If you are wondering about where some of these places are: I assume Unq Village is in Mongolia because that's where The Colors come from, but I can't be sure; Gauteng is a province in South Africa; and while you will know where Angola is you may not know that its praises are being sung by a band from Niger. 

"Baltimore" - The Tamlins

"Unq Village" - The Colors

"Loch Lomond" - The Rockets

"Gauteng" - Mpharanyana

"Angola" - Azna De L'Ader

"Rockaway Beach" - General Johnson & Joey Ramone

"Indian Ocean" - Frazey Ford

"Adelaide" - John Cale

Stay well, see you soon. Take it away lads...


Sunday, 24 July 2022

Single Song Sunday

As so often seems to be the case these days, today's post was prompted by that Charity Chic. A while back he posted a couple of live tracks by Fairport Convention recorded at their annual Cropredy Fesrival, which got me reminiscing about the times I attended back in the 1990s. 

One moment that I will always treasure was at the 1995 festival when Fairport were joined on stage by Richard Thompson, Roy Wood and the brass section and backing vocalists from Roy's all-female Big Band to belt out "I Heard It Through The Grapevine".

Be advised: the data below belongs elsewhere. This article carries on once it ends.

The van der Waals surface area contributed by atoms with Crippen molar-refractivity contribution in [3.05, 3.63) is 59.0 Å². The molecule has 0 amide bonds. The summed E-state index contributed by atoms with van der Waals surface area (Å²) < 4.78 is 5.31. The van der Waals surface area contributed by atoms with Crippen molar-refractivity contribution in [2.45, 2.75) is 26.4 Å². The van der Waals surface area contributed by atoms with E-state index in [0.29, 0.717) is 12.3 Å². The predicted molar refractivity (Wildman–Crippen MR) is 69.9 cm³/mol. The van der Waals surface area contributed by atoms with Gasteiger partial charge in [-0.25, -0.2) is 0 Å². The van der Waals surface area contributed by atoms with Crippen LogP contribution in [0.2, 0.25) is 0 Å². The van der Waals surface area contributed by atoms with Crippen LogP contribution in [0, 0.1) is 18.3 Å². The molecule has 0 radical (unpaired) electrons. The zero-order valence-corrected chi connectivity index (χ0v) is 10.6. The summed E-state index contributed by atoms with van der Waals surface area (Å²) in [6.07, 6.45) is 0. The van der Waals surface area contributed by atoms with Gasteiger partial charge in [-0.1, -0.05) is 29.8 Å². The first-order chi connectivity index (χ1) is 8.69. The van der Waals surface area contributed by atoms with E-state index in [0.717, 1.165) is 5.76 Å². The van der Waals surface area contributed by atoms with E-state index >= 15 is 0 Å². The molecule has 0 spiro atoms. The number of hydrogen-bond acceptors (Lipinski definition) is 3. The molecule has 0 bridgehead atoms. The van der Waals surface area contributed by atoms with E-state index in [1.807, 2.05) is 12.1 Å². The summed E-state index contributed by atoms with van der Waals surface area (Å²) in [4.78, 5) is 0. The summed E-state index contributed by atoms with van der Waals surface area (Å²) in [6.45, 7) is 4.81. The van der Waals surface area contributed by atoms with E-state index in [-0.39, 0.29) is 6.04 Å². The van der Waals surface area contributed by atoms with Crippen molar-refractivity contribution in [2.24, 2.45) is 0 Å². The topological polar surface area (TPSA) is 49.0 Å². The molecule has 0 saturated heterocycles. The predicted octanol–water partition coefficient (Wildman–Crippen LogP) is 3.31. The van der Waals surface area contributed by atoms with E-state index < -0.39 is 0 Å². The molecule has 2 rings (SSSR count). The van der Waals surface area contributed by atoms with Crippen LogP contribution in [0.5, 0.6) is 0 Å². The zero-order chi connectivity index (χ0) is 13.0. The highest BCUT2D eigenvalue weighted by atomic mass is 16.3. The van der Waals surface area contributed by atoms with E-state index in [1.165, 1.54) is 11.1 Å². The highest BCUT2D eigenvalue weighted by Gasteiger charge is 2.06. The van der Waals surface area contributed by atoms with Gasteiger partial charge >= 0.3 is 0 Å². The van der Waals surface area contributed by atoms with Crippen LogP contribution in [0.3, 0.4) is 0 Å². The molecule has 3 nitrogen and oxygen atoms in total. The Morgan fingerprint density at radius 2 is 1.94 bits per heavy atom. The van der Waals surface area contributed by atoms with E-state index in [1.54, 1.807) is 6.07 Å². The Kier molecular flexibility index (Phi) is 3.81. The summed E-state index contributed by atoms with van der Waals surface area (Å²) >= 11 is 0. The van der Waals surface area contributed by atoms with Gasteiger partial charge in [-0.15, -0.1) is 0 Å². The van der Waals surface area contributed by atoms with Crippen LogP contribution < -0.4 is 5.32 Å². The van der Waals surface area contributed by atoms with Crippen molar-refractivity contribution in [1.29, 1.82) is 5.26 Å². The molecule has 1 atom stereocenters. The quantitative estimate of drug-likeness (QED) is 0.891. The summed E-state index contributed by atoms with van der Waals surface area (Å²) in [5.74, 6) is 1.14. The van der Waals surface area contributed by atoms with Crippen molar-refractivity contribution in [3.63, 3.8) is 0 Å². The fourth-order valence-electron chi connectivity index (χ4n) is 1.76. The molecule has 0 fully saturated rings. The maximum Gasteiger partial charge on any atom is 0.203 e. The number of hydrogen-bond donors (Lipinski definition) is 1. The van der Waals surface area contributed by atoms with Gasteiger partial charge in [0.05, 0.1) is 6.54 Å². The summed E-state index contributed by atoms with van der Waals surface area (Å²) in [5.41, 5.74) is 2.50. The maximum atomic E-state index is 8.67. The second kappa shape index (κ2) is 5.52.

I set off to find evidence of its existence and to my surprise discovered it was officially released on their 1997 album "Who Knows Where The Time Goes", which comprised new studio material plus this and a live version of the title track. I eventually managed to track down a copy of the album via eBay and, having done so, decided to celebrate with a Single Song Sunday.

All of which explains why we are kicking off with the Fairport version rather than Gladys Knight's original. Gladys took the song to No 2 in the Billboard Charts in 1967 and it became Motown's highest-selling single up to that point, a position it held for 12 months until knocked off its perch by Marvin Gaye's version during the course of its seven weeks at No 1.

You might want to take a deep breath before tackling the next two as they clock in at a combined total of over 23 minutes, Creedence's 11 minute extended choogle being outdone in length by The Bar-Kays who had evidently seen Isaac Hayes' success with "Walk On By" and "By The Time I Get To Phoenix" and thought "we'll have a bit of that".